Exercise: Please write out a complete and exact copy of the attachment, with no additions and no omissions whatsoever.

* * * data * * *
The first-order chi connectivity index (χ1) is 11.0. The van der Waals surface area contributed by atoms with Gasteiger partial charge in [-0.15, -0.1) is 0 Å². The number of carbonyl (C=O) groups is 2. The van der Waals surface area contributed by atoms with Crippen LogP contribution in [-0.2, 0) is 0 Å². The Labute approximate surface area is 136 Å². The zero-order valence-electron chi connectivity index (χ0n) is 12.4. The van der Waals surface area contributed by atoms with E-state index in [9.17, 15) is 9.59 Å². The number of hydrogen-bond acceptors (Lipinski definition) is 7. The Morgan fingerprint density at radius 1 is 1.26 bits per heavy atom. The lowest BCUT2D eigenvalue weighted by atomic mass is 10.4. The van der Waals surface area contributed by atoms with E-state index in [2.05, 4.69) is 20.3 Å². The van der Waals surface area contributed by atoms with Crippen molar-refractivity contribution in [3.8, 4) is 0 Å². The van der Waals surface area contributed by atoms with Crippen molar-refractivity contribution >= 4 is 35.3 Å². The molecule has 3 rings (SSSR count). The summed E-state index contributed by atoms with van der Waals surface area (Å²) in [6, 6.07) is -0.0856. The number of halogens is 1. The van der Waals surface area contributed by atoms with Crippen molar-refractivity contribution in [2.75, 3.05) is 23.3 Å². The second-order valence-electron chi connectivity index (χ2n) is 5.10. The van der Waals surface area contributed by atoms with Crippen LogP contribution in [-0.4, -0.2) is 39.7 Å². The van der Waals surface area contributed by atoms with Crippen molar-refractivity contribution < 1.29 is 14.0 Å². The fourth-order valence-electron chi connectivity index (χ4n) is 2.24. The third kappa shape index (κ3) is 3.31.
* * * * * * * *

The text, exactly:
The first-order chi connectivity index (χ1) is 11.0. The van der Waals surface area contributed by atoms with Gasteiger partial charge in [-0.15, -0.1) is 0 Å². The number of carbonyl (C=O) groups is 2. The van der Waals surface area contributed by atoms with Crippen LogP contribution in [-0.2, 0) is 0 Å². The Labute approximate surface area is 136 Å². The zero-order valence-electron chi connectivity index (χ0n) is 12.4. The van der Waals surface area contributed by atoms with E-state index in [9.17, 15) is 9.59 Å². The number of hydrogen-bond acceptors (Lipinski definition) is 7. The Morgan fingerprint density at radius 1 is 1.26 bits per heavy atom. The lowest BCUT2D eigenvalue weighted by atomic mass is 10.4. The van der Waals surface area contributed by atoms with E-state index in [2.05, 4.69) is 20.3 Å². The van der Waals surface area contributed by atoms with Crippen molar-refractivity contribution in [3.8, 4) is 0 Å². The van der Waals surface area contributed by atoms with Crippen molar-refractivity contribution >= 4 is 35.3 Å². The molecule has 3 rings (SSSR count). The summed E-state index contributed by atoms with van der Waals surface area (Å²) in [6, 6.07) is -0.0856. The number of halogens is 1. The van der Waals surface area contributed by atoms with Crippen molar-refractivity contribution in [2.75, 3.05) is 23.3 Å². The second-order valence-electron chi connectivity index (χ2n) is 5.10. The van der Waals surface area contributed by atoms with Crippen LogP contribution in [-0.4, -0.2) is 39.7 Å². The van der Waals surface area contributed by atoms with Crippen molar-refractivity contribution < 1.29 is 14.0 Å². The fourth-order valence-electron chi connectivity index (χ4n) is 2.24. The third kappa shape index (κ3) is 3.31.